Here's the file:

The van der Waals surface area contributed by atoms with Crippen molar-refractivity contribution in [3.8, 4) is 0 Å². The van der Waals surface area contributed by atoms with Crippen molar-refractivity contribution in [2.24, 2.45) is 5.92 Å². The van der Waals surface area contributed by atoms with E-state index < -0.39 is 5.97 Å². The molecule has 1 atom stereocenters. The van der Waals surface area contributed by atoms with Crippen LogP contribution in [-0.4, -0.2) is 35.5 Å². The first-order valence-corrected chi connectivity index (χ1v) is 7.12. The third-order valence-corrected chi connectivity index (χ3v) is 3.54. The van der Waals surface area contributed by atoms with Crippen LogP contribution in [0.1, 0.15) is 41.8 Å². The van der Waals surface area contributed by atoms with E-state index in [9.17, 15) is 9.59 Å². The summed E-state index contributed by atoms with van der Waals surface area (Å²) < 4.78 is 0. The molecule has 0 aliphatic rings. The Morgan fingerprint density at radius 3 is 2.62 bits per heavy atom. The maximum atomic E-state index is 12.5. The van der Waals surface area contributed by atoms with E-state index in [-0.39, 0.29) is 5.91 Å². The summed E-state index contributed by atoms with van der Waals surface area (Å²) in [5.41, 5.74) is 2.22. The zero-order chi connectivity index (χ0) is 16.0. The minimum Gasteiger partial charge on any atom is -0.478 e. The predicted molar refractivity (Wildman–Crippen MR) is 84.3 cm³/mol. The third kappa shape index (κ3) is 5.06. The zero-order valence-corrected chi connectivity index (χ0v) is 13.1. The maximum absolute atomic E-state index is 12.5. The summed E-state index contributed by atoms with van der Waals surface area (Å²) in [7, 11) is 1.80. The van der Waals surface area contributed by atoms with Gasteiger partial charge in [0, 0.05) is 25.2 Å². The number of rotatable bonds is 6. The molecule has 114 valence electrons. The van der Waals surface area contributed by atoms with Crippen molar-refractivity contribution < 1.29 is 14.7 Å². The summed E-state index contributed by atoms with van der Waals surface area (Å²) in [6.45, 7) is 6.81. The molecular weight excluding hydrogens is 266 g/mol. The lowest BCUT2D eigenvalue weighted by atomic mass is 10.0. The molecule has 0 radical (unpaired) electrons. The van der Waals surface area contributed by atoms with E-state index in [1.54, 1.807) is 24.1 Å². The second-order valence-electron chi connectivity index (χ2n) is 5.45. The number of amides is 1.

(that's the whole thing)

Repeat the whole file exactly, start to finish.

The van der Waals surface area contributed by atoms with Crippen molar-refractivity contribution in [3.8, 4) is 0 Å². The van der Waals surface area contributed by atoms with Crippen molar-refractivity contribution in [2.24, 2.45) is 5.92 Å². The van der Waals surface area contributed by atoms with E-state index < -0.39 is 5.97 Å². The molecule has 1 atom stereocenters. The van der Waals surface area contributed by atoms with Crippen LogP contribution in [-0.4, -0.2) is 35.5 Å². The first-order valence-corrected chi connectivity index (χ1v) is 7.12. The third-order valence-corrected chi connectivity index (χ3v) is 3.54. The van der Waals surface area contributed by atoms with Crippen LogP contribution in [0.1, 0.15) is 41.8 Å². The van der Waals surface area contributed by atoms with E-state index in [9.17, 15) is 9.59 Å². The summed E-state index contributed by atoms with van der Waals surface area (Å²) < 4.78 is 0. The molecule has 0 aliphatic rings. The Morgan fingerprint density at radius 3 is 2.62 bits per heavy atom. The maximum atomic E-state index is 12.5. The van der Waals surface area contributed by atoms with E-state index in [-0.39, 0.29) is 5.91 Å². The summed E-state index contributed by atoms with van der Waals surface area (Å²) in [5.41, 5.74) is 2.22. The zero-order chi connectivity index (χ0) is 16.0. The minimum Gasteiger partial charge on any atom is -0.478 e. The predicted molar refractivity (Wildman–Crippen MR) is 84.3 cm³/mol. The third kappa shape index (κ3) is 5.06. The zero-order valence-corrected chi connectivity index (χ0v) is 13.1. The maximum absolute atomic E-state index is 12.5. The summed E-state index contributed by atoms with van der Waals surface area (Å²) in [7, 11) is 1.80. The van der Waals surface area contributed by atoms with Gasteiger partial charge in [0, 0.05) is 25.2 Å². The number of rotatable bonds is 6. The molecule has 114 valence electrons. The van der Waals surface area contributed by atoms with Crippen molar-refractivity contribution < 1.29 is 14.7 Å². The summed E-state index contributed by atoms with van der Waals surface area (Å²) in [6.45, 7) is 6.81. The molecular weight excluding hydrogens is 266 g/mol. The lowest BCUT2D eigenvalue weighted by atomic mass is 10.0. The molecule has 0 radical (unpaired) electrons. The van der Waals surface area contributed by atoms with E-state index in [1.54, 1.807) is 24.1 Å². The second-order valence-electron chi connectivity index (χ2n) is 5.45. The number of amides is 1.